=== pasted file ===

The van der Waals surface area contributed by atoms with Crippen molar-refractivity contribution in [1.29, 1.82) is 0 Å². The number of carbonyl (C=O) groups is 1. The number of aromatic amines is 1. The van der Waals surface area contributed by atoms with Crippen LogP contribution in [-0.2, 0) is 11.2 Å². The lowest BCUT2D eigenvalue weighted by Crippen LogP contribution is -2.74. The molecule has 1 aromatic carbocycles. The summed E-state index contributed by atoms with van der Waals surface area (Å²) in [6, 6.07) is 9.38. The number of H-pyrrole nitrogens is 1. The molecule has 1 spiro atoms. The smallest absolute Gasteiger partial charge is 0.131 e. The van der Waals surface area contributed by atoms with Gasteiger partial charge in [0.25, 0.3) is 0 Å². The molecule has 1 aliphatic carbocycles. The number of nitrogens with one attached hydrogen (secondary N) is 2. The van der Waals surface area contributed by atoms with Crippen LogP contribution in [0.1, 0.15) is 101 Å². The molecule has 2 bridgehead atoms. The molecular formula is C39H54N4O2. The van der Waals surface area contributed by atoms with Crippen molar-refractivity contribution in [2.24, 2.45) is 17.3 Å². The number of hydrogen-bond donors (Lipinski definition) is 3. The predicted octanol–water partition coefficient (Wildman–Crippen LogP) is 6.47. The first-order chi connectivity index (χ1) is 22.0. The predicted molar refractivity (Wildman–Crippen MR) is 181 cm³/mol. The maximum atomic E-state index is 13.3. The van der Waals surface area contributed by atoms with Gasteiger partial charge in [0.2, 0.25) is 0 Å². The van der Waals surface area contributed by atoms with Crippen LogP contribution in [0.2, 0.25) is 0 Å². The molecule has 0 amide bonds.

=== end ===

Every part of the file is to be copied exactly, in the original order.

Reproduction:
The van der Waals surface area contributed by atoms with Crippen molar-refractivity contribution in [1.29, 1.82) is 0 Å². The number of carbonyl (C=O) groups is 1. The number of aromatic amines is 1. The van der Waals surface area contributed by atoms with Crippen LogP contribution in [-0.2, 0) is 11.2 Å². The lowest BCUT2D eigenvalue weighted by Crippen LogP contribution is -2.74. The molecule has 1 aromatic carbocycles. The summed E-state index contributed by atoms with van der Waals surface area (Å²) in [6, 6.07) is 9.38. The number of H-pyrrole nitrogens is 1. The molecule has 1 spiro atoms. The smallest absolute Gasteiger partial charge is 0.131 e. The van der Waals surface area contributed by atoms with Gasteiger partial charge in [0.25, 0.3) is 0 Å². The molecule has 1 aliphatic carbocycles. The number of nitrogens with one attached hydrogen (secondary N) is 2. The van der Waals surface area contributed by atoms with Crippen LogP contribution in [0.1, 0.15) is 101 Å². The molecule has 2 bridgehead atoms. The molecular formula is C39H54N4O2. The van der Waals surface area contributed by atoms with Crippen molar-refractivity contribution in [2.24, 2.45) is 17.3 Å². The number of hydrogen-bond donors (Lipinski definition) is 3. The predicted octanol–water partition coefficient (Wildman–Crippen LogP) is 6.47. The first-order chi connectivity index (χ1) is 22.0. The predicted molar refractivity (Wildman–Crippen MR) is 181 cm³/mol. The maximum atomic E-state index is 13.3. The van der Waals surface area contributed by atoms with Gasteiger partial charge in [0.2, 0.25) is 0 Å². The van der Waals surface area contributed by atoms with Crippen LogP contribution in [0.2, 0.25) is 0 Å². The molecule has 0 amide bonds.